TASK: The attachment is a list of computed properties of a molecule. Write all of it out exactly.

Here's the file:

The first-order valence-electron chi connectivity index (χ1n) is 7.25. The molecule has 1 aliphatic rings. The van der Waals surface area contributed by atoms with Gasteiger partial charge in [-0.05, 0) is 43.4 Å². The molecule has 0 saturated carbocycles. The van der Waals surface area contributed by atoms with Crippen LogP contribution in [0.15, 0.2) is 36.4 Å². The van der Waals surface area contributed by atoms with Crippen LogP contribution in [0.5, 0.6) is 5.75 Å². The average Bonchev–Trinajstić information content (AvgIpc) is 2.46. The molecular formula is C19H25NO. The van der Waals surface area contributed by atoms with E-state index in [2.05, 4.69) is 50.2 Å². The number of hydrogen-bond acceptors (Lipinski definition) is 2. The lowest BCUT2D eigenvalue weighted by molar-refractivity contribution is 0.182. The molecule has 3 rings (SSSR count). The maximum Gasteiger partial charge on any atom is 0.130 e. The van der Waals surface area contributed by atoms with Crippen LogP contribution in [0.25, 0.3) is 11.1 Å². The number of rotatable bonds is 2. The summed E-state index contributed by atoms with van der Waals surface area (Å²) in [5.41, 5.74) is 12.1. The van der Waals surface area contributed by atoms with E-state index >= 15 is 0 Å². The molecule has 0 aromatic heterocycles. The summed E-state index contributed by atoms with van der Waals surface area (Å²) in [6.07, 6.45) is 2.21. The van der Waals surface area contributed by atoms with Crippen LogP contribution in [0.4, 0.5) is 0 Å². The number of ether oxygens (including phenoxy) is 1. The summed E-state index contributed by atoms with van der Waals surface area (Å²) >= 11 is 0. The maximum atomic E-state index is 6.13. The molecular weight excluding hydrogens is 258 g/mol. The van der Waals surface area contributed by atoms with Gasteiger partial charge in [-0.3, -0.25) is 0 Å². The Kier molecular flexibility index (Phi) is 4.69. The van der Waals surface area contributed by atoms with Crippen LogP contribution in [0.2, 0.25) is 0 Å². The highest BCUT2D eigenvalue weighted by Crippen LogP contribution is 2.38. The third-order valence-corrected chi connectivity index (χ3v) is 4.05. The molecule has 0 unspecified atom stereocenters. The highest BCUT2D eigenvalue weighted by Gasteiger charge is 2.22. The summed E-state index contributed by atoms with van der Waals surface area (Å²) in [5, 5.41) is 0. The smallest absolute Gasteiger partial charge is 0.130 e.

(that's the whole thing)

The first-order valence-electron chi connectivity index (χ1n) is 7.25. The molecule has 1 aliphatic rings. The van der Waals surface area contributed by atoms with Gasteiger partial charge in [-0.05, 0) is 43.4 Å². The molecule has 0 saturated carbocycles. The van der Waals surface area contributed by atoms with Crippen LogP contribution in [0.15, 0.2) is 36.4 Å². The van der Waals surface area contributed by atoms with Crippen LogP contribution in [0.5, 0.6) is 5.75 Å². The average Bonchev–Trinajstić information content (AvgIpc) is 2.46. The molecular formula is C19H25NO. The van der Waals surface area contributed by atoms with E-state index in [2.05, 4.69) is 50.2 Å². The number of hydrogen-bond acceptors (Lipinski definition) is 2. The lowest BCUT2D eigenvalue weighted by molar-refractivity contribution is 0.182. The molecule has 3 rings (SSSR count). The maximum Gasteiger partial charge on any atom is 0.130 e. The van der Waals surface area contributed by atoms with Crippen LogP contribution in [0.25, 0.3) is 11.1 Å². The number of rotatable bonds is 2. The summed E-state index contributed by atoms with van der Waals surface area (Å²) in [5.41, 5.74) is 12.1. The van der Waals surface area contributed by atoms with E-state index >= 15 is 0 Å². The molecule has 0 aromatic heterocycles. The summed E-state index contributed by atoms with van der Waals surface area (Å²) in [6.07, 6.45) is 2.21. The van der Waals surface area contributed by atoms with Crippen LogP contribution in [0.4, 0.5) is 0 Å². The number of ether oxygens (including phenoxy) is 1. The summed E-state index contributed by atoms with van der Waals surface area (Å²) >= 11 is 0. The maximum atomic E-state index is 6.13. The molecular weight excluding hydrogens is 258 g/mol. The van der Waals surface area contributed by atoms with Gasteiger partial charge in [-0.3, -0.25) is 0 Å². The Kier molecular flexibility index (Phi) is 4.69. The van der Waals surface area contributed by atoms with Crippen LogP contribution in [0.2, 0.25) is 0 Å². The highest BCUT2D eigenvalue weighted by Crippen LogP contribution is 2.38. The third-order valence-corrected chi connectivity index (χ3v) is 4.05. The molecule has 0 unspecified atom stereocenters. The highest BCUT2D eigenvalue weighted by Gasteiger charge is 2.22. The summed E-state index contributed by atoms with van der Waals surface area (Å²) in [5, 5.41) is 0. The smallest absolute Gasteiger partial charge is 0.130 e.